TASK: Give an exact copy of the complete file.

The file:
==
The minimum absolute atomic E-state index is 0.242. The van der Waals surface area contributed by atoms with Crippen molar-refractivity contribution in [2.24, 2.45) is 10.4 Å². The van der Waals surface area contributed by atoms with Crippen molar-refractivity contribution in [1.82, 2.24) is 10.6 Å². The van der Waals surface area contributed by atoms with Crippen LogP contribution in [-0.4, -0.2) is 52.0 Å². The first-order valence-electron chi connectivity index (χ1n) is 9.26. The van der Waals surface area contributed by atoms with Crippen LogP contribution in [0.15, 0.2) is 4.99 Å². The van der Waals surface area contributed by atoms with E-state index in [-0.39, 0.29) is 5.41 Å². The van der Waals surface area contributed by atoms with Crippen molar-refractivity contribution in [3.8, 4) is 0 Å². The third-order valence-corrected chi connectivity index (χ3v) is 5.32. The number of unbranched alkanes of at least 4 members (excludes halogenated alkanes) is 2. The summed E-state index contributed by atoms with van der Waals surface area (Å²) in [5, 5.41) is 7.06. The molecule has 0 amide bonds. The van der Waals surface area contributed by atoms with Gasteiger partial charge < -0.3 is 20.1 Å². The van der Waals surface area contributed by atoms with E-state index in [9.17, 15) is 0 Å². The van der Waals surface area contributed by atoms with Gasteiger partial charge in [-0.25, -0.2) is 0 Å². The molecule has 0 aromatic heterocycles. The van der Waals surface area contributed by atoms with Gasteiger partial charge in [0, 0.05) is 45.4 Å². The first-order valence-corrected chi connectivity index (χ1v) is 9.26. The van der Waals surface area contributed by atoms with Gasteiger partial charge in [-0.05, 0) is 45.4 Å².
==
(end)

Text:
The minimum absolute atomic E-state index is 0.242. The van der Waals surface area contributed by atoms with Crippen molar-refractivity contribution in [2.24, 2.45) is 10.4 Å². The van der Waals surface area contributed by atoms with Crippen molar-refractivity contribution in [1.82, 2.24) is 10.6 Å². The van der Waals surface area contributed by atoms with Crippen LogP contribution in [-0.4, -0.2) is 52.0 Å². The first-order valence-electron chi connectivity index (χ1n) is 9.26. The van der Waals surface area contributed by atoms with Crippen LogP contribution in [0.15, 0.2) is 4.99 Å². The van der Waals surface area contributed by atoms with E-state index in [-0.39, 0.29) is 5.41 Å². The van der Waals surface area contributed by atoms with Crippen molar-refractivity contribution in [3.8, 4) is 0 Å². The third-order valence-corrected chi connectivity index (χ3v) is 5.32. The number of unbranched alkanes of at least 4 members (excludes halogenated alkanes) is 2. The summed E-state index contributed by atoms with van der Waals surface area (Å²) in [5, 5.41) is 7.06. The molecule has 0 amide bonds. The van der Waals surface area contributed by atoms with Gasteiger partial charge < -0.3 is 20.1 Å². The van der Waals surface area contributed by atoms with E-state index in [9.17, 15) is 0 Å². The van der Waals surface area contributed by atoms with Gasteiger partial charge in [-0.25, -0.2) is 0 Å². The molecule has 0 aromatic heterocycles. The van der Waals surface area contributed by atoms with Gasteiger partial charge in [0, 0.05) is 45.4 Å². The first-order valence-corrected chi connectivity index (χ1v) is 9.26. The van der Waals surface area contributed by atoms with Gasteiger partial charge in [-0.05, 0) is 45.4 Å².